“No guys, I swear, there’s nothing there!!! I promise!!!” I exclaim as people nod their heads knowingly, as if they know my needs and desires better than I do. Why is this even necessary to say? Why can’t people just believe me?
Why, in our current culture, and ESPECIALLY in our current church culture, is the thought that two single adults could be great friends enormously more of a stretch than the thought that they are probably in some sort of secret relationship and are just keeping it from everyone.
Why can’t I have male friends and do things with my male friends without everyone assuming that I am some fragile female who cannot control her emotions and will fall in love with any single man that I come into contact with, and most certainly that I take a picture with?
This morning when I woke up, as I wiped the eye boogers out of my eyes and brushed my teeth, I realized that I feel like people would be happiest for me if I was in a relationship. There are people who have been there with me through my singleness and have prayed for me and the man that I will marry (or maybe I won’t get married…who knows. I’m not worried.), but then there are those who have no given interest in my life until they think that I have finally found a man who completes me. This is a really lonely and disheartening feeling.
It’s frustrating to me that with all of the content that I post on social media, including the content on my own personal website that I dreamt up and built myself, that the most attention generating post would be a picture of me sitting next to a boy.
It’s not my writings about women’s rights, equality, politics, travels, goals, family, or dreams. Nope, it’s a picture of me smiling next to a man who might be “the one” simply because he posed for a picture with me. Think about that logic, people. Think about the message that you’re sending me. Then you might understand why I woke up this morning feeling disappointed and mistaken.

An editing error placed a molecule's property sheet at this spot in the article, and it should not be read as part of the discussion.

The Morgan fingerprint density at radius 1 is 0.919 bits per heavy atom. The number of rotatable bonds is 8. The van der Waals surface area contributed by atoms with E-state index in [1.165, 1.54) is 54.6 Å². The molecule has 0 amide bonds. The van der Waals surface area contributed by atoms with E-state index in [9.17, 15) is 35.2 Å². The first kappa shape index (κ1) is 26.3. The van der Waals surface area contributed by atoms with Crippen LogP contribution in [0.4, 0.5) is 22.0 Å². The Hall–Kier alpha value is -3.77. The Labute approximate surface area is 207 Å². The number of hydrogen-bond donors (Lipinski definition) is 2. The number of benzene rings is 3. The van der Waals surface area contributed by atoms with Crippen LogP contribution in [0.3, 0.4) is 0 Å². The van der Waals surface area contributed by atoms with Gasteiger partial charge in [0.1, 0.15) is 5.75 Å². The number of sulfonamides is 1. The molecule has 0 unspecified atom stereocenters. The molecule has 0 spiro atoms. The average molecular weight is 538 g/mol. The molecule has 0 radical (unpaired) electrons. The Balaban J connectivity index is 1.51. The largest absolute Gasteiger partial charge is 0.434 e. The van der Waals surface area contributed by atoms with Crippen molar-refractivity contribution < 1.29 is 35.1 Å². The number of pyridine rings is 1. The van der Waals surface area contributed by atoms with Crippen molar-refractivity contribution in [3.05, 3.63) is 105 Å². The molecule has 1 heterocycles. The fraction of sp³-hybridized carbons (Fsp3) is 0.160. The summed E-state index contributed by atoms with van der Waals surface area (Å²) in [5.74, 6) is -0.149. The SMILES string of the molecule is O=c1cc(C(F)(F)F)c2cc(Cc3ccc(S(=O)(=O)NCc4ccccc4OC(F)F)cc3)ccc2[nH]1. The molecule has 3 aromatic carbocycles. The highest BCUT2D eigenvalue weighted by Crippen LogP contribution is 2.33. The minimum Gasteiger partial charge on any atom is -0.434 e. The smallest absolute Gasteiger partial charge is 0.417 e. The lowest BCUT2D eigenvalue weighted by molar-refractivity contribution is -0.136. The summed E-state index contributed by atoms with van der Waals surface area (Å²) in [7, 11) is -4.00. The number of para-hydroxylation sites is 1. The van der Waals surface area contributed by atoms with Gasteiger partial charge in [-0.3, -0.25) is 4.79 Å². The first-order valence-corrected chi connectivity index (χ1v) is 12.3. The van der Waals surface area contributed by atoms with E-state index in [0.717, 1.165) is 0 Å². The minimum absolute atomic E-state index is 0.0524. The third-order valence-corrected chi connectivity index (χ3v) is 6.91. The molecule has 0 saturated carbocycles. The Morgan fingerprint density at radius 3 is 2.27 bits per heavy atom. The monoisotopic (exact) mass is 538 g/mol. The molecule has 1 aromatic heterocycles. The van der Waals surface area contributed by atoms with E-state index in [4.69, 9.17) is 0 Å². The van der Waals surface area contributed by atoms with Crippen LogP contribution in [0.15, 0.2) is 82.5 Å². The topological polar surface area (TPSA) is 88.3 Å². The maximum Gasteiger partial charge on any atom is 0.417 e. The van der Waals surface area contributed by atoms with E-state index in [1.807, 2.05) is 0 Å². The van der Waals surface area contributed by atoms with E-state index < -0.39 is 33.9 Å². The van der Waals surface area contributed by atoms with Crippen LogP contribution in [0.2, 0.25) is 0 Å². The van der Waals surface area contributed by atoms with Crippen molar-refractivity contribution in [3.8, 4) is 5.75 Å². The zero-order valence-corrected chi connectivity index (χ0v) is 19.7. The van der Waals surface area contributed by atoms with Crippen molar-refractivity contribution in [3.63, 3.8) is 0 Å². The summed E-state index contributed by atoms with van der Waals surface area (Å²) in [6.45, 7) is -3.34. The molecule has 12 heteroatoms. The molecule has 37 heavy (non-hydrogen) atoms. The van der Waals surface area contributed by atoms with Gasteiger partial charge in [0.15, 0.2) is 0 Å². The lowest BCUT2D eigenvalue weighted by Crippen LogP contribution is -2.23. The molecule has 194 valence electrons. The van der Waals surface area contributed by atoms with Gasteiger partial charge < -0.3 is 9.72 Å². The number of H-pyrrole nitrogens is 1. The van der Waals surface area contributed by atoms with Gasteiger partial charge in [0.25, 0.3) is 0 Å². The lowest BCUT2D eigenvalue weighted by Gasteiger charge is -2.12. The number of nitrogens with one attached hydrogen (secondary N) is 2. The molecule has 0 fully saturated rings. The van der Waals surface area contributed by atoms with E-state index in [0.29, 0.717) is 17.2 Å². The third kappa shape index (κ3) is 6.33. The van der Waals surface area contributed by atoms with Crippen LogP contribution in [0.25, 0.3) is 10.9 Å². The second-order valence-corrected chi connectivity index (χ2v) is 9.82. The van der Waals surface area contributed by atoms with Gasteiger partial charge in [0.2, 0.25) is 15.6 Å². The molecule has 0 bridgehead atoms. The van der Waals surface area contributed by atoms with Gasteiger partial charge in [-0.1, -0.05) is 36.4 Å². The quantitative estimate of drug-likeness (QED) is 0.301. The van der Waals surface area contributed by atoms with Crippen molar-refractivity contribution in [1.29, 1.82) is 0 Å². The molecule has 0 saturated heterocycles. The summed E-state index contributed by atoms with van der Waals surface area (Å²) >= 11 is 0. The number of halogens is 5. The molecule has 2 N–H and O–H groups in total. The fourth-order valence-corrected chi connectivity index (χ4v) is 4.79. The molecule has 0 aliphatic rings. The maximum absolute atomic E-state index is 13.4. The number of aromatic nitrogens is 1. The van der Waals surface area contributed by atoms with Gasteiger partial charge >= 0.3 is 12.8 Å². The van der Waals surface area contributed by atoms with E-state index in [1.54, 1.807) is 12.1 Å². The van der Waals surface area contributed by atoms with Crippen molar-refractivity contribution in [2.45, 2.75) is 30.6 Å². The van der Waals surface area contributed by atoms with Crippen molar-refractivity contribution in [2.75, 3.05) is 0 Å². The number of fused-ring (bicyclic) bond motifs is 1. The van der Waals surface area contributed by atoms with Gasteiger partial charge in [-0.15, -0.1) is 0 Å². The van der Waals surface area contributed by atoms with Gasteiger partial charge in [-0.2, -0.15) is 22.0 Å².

Let me be incredibly candid: There is a secret, unseen pressure in the life of single, christian women, sadly put on us by other Christians, to be in a relationship and married. It’s exhausting and leaves us feeling like we are seen as less of a woman because we have not yet performed any of our “womanly duties” for a man.
Everyone wants me to be a quiet and sensitive Mary when I’m a mother freakin’ Martha, and I love being a Martha. I’m a doer. I’m a provider. I make things happen. I conquer. I take names and I kick butt. I’m successful and smart, and don’t buy into the lie that it’s not okay to be incredibly and insanely complex and have much more to me than just ridiculously perfect eyebrows. And all of that is overlooked because I don’t have a man who can complete me and maybe tame my “Martha-ness” just a little bit. (He could try…)
News flash: I am complete. Currently, as is.
Can we please, please, please stop commenting on people’s lives as if we have walked their journey with them? Can we please, please, please stop assuming that every social media post is some sort of hidden love announcement? Can we root for single people to thrive alone before they thrive with someone else? Can we applaud great friendships to encourage them to continue to be friendships?
And for one last time, can we stop making people feel like the best thing that could happen to them would be to be loved by another human, as if they aren’t already?
Leah Barterian works as the Youth Program Director at Grace Christian Church in Metro Detroit, Michigan. She is extremely passionate about singleness, Red Wings hockey, social equality, and late-night snacking. She loves baked cheetos, puppies, and laughing at videos where people slip on the ice. She inexplicably hates black beans and humidity. Follow Leah on Twitter and Instagram @Leahbarterian. Explore Leah’s blog HERE.